OISC Warns of Invasive Naio Thrips on O‘ahu

July 30, 2019, 3:33 PM HST (Updated July 30, 2019, 3:33 PM)
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PC: DLNR

When DLNR Chair Suzanne Case was alerted by the O‘ahu Invasive Species Committee (OISC) of their desire to do a miconia survey of her property, she readily agreed. There was no miconia, an invasive, noxious weed, but OISC did find naio thrips had infested an 18-year-old naio shrub.

Naio thrips are a relatively new pest insect in Hawai‘I, first detected in 2008. They cause scarring and ultimately kill the trees they infect. The thrips are tiny, only 1/20th of an inch long. The first symptom of infection anyone is likely to see is the curling of leafs.

“OISC and everyone working on invasive species control is worried about this tiny bug escaping from backyard plants into wild populations,” Chair Case said. “So I give props to the O‘ahu Invasive Species Committee because they are so methodical in doing their surveys, introduced by a letter, an e-mail and a phone call.”

Case encourages anyone who receives notification from OISC or any of the other island invasive species committees to respond for the protection of their own plants and property, as well as for native plants growing on public lands.

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For Case, the next step was to arrange a time for an OISC field team to come out and take the bush down. A rapid response plan developed by state and federal partners—Hawai‘i Department of Land and Natural Resources, the Department of Agriculture, US Fish and Wildlife Service, US Army and the Navy—allows for the immediate removal of plants less than two meters high. Prior to being chopped down, these shrubs are sprayed with an insecticidal soap or oil, then branches are carefully clipped off and put into sealed bags for disposal.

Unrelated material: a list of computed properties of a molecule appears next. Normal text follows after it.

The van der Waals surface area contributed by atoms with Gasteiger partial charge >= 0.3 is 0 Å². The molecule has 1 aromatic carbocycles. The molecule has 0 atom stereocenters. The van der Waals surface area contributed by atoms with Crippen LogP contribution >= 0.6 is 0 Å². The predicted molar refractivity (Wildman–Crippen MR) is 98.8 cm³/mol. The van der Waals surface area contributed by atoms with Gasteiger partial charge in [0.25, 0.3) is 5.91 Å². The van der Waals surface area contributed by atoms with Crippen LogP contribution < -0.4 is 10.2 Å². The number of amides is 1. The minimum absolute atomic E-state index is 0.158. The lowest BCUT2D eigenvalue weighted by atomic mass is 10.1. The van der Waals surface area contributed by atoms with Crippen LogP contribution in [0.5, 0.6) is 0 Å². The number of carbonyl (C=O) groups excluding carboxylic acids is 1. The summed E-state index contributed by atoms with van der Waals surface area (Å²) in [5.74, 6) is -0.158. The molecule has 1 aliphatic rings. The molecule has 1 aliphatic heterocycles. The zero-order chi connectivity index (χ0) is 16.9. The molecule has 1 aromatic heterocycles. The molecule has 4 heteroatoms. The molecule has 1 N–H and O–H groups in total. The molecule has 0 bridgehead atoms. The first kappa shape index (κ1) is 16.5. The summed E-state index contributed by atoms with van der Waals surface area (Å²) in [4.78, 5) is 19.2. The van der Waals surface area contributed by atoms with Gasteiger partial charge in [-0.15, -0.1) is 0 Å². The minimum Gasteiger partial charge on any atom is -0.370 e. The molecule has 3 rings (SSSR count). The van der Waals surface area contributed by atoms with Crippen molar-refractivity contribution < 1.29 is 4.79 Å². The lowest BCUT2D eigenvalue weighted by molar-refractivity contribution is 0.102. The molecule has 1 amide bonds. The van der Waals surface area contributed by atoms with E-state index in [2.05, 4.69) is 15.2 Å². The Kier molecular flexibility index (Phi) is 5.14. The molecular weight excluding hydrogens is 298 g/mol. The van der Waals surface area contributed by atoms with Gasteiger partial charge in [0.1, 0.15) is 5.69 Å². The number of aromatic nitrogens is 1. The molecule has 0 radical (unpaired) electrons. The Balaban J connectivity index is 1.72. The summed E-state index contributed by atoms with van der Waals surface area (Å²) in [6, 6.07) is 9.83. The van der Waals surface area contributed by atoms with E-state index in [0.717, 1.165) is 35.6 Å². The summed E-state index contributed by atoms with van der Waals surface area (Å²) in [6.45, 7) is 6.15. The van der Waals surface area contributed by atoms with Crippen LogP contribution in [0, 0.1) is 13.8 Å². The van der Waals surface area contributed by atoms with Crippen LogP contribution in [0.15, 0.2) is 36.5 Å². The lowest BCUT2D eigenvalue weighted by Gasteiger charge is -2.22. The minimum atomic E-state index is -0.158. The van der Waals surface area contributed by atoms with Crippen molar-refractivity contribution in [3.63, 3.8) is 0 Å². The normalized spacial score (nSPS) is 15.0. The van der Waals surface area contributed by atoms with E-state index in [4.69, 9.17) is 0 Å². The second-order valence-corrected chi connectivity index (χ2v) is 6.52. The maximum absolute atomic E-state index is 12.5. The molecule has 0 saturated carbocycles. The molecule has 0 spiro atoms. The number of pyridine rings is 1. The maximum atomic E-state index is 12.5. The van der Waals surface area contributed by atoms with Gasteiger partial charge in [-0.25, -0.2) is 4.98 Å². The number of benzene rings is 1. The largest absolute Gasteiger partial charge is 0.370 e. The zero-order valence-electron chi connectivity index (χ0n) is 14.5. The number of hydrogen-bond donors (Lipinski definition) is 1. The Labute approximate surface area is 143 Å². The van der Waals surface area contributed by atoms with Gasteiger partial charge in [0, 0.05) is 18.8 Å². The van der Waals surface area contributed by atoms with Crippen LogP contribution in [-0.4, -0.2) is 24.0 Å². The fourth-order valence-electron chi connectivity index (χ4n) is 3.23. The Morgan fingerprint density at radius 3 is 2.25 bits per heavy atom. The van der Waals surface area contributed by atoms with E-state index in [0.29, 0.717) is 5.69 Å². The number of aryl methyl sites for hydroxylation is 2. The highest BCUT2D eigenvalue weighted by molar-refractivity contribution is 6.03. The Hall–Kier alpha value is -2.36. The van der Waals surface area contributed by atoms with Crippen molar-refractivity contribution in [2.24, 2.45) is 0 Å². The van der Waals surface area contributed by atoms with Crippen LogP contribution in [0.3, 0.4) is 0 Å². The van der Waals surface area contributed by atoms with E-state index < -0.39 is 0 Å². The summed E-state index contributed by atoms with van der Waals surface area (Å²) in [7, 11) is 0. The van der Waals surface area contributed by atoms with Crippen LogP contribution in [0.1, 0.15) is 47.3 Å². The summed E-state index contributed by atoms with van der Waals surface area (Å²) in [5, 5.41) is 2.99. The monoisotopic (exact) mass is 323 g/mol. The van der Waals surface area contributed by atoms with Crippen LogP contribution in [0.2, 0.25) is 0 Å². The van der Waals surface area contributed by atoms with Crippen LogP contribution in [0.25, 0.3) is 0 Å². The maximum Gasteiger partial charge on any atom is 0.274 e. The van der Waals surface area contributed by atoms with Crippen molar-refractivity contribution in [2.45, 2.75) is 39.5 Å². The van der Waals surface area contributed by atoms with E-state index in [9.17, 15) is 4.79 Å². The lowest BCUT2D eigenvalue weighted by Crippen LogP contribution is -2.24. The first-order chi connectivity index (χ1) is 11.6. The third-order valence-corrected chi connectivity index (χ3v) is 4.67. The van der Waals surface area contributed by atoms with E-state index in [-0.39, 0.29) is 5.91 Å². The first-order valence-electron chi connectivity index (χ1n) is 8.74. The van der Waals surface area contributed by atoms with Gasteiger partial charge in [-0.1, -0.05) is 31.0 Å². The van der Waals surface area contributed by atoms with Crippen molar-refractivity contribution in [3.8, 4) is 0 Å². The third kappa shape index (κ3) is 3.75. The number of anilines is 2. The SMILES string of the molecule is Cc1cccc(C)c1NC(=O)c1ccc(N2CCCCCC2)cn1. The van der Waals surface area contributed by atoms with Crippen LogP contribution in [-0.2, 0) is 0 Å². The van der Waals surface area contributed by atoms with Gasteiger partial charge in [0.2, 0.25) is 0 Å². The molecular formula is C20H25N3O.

If a wide area is infested or a landowner doesn’t grant permission for removal, the rapid response could include chemical control followed by weekly checks for the continued presence of thrips.

“OISC does an excellent job and they’re very professional about it,” Case said based on her experience. “Very knowledgeable and polite. They interact very well with the residents and explain the process very clearly.”

While the naio is now gone, Case notes happily there’s a healthy alaheʻe behind it and an ʻōhiʻa off to the side. She expects these two native plants will eventually grow in to fill the gap.

You can report invasive species sightings to the 808-643-PEST telephone hotline, the 643pest.org website, or through the 643-PEST mobile app.

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